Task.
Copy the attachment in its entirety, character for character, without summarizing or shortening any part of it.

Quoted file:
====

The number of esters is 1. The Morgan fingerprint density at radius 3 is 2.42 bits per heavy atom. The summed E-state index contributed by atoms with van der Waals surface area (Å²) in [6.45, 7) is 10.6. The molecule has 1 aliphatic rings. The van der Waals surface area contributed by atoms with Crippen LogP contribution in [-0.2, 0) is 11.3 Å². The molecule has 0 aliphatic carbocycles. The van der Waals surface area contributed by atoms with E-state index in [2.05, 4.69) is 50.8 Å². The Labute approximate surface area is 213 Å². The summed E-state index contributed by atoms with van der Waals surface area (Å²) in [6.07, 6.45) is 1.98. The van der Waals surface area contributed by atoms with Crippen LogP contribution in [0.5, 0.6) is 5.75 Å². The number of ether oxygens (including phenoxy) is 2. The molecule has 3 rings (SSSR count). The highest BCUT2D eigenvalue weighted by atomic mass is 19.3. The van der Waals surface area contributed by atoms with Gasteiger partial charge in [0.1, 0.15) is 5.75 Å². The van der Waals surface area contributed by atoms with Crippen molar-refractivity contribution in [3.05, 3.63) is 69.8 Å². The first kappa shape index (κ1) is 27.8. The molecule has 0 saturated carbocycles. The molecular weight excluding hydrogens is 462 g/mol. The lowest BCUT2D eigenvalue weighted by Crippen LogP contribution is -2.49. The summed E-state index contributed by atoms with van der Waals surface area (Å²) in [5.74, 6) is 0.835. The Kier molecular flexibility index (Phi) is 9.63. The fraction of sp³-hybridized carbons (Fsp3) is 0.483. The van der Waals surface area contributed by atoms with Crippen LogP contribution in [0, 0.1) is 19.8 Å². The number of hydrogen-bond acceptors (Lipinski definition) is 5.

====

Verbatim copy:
The number of esters is 1. The Morgan fingerprint density at radius 3 is 2.42 bits per heavy atom. The summed E-state index contributed by atoms with van der Waals surface area (Å²) in [6.45, 7) is 10.6. The molecule has 1 aliphatic rings. The van der Waals surface area contributed by atoms with Crippen LogP contribution in [-0.2, 0) is 11.3 Å². The molecule has 0 aliphatic carbocycles. The van der Waals surface area contributed by atoms with E-state index in [2.05, 4.69) is 50.8 Å². The Labute approximate surface area is 213 Å². The summed E-state index contributed by atoms with van der Waals surface area (Å²) in [6.07, 6.45) is 1.98. The van der Waals surface area contributed by atoms with Crippen LogP contribution in [0.5, 0.6) is 5.75 Å². The number of ether oxygens (including phenoxy) is 2. The molecule has 3 rings (SSSR count). The highest BCUT2D eigenvalue weighted by atomic mass is 19.3. The van der Waals surface area contributed by atoms with Gasteiger partial charge in [0.1, 0.15) is 5.75 Å². The van der Waals surface area contributed by atoms with Crippen molar-refractivity contribution in [3.05, 3.63) is 69.8 Å². The first kappa shape index (κ1) is 27.8. The molecule has 0 saturated carbocycles. The molecular weight excluding hydrogens is 462 g/mol. The lowest BCUT2D eigenvalue weighted by Crippen LogP contribution is -2.49. The summed E-state index contributed by atoms with van der Waals surface area (Å²) in [5.74, 6) is 0.835. The Kier molecular flexibility index (Phi) is 9.63. The fraction of sp³-hybridized carbons (Fsp3) is 0.483. The van der Waals surface area contributed by atoms with Crippen LogP contribution in [0, 0.1) is 19.8 Å². The number of hydrogen-bond acceptors (Lipinski definition) is 5.